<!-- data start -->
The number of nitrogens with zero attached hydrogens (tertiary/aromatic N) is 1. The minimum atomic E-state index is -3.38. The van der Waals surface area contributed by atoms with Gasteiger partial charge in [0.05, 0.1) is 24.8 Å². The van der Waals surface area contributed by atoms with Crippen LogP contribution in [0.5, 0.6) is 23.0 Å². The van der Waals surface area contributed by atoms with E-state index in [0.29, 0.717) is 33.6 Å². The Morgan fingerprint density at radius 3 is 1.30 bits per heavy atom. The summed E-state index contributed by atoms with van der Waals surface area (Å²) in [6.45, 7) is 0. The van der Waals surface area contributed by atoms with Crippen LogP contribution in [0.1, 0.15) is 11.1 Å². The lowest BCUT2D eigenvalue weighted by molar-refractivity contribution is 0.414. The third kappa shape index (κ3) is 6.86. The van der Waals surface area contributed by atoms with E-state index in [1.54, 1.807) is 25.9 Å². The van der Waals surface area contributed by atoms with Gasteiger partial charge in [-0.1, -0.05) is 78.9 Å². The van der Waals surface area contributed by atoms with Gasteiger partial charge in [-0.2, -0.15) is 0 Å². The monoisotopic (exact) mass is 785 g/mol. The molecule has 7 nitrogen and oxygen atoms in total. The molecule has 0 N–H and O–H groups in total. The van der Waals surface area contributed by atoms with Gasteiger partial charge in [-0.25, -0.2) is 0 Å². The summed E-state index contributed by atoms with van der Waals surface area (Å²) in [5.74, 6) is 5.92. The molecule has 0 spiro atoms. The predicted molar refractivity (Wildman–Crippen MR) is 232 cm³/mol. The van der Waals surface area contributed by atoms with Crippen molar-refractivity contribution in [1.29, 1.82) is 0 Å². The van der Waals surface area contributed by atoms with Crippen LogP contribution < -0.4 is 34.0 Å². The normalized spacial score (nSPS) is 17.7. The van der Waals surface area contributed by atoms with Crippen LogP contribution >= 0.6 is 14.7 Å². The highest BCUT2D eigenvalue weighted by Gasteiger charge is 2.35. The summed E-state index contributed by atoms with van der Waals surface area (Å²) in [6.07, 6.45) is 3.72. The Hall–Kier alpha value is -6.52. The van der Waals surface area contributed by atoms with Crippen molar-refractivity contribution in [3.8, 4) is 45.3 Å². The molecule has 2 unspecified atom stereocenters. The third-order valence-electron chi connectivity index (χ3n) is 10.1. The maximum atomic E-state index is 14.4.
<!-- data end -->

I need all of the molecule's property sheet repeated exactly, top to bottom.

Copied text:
The number of nitrogens with zero attached hydrogens (tertiary/aromatic N) is 1. The minimum atomic E-state index is -3.38. The van der Waals surface area contributed by atoms with Gasteiger partial charge in [0.05, 0.1) is 24.8 Å². The van der Waals surface area contributed by atoms with Crippen LogP contribution in [0.5, 0.6) is 23.0 Å². The van der Waals surface area contributed by atoms with E-state index in [0.29, 0.717) is 33.6 Å². The Morgan fingerprint density at radius 3 is 1.30 bits per heavy atom. The summed E-state index contributed by atoms with van der Waals surface area (Å²) in [6.45, 7) is 0. The van der Waals surface area contributed by atoms with Crippen LogP contribution in [0.1, 0.15) is 11.1 Å². The lowest BCUT2D eigenvalue weighted by molar-refractivity contribution is 0.414. The third kappa shape index (κ3) is 6.86. The van der Waals surface area contributed by atoms with E-state index in [1.54, 1.807) is 25.9 Å². The van der Waals surface area contributed by atoms with Gasteiger partial charge in [-0.1, -0.05) is 78.9 Å². The van der Waals surface area contributed by atoms with Gasteiger partial charge in [-0.2, -0.15) is 0 Å². The monoisotopic (exact) mass is 785 g/mol. The molecule has 7 nitrogen and oxygen atoms in total. The molecule has 0 N–H and O–H groups in total. The van der Waals surface area contributed by atoms with Gasteiger partial charge in [-0.25, -0.2) is 0 Å². The summed E-state index contributed by atoms with van der Waals surface area (Å²) in [5.74, 6) is 5.92. The molecule has 0 spiro atoms. The predicted molar refractivity (Wildman–Crippen MR) is 232 cm³/mol. The van der Waals surface area contributed by atoms with Crippen molar-refractivity contribution in [1.29, 1.82) is 0 Å². The van der Waals surface area contributed by atoms with Crippen LogP contribution < -0.4 is 34.0 Å². The normalized spacial score (nSPS) is 17.7. The van der Waals surface area contributed by atoms with Crippen LogP contribution >= 0.6 is 14.7 Å². The highest BCUT2D eigenvalue weighted by Gasteiger charge is 2.35. The summed E-state index contributed by atoms with van der Waals surface area (Å²) in [6.07, 6.45) is 3.72. The Hall–Kier alpha value is -6.52. The van der Waals surface area contributed by atoms with Crippen molar-refractivity contribution in [3.8, 4) is 45.3 Å². The molecule has 2 unspecified atom stereocenters. The third-order valence-electron chi connectivity index (χ3n) is 10.1. The maximum atomic E-state index is 14.4.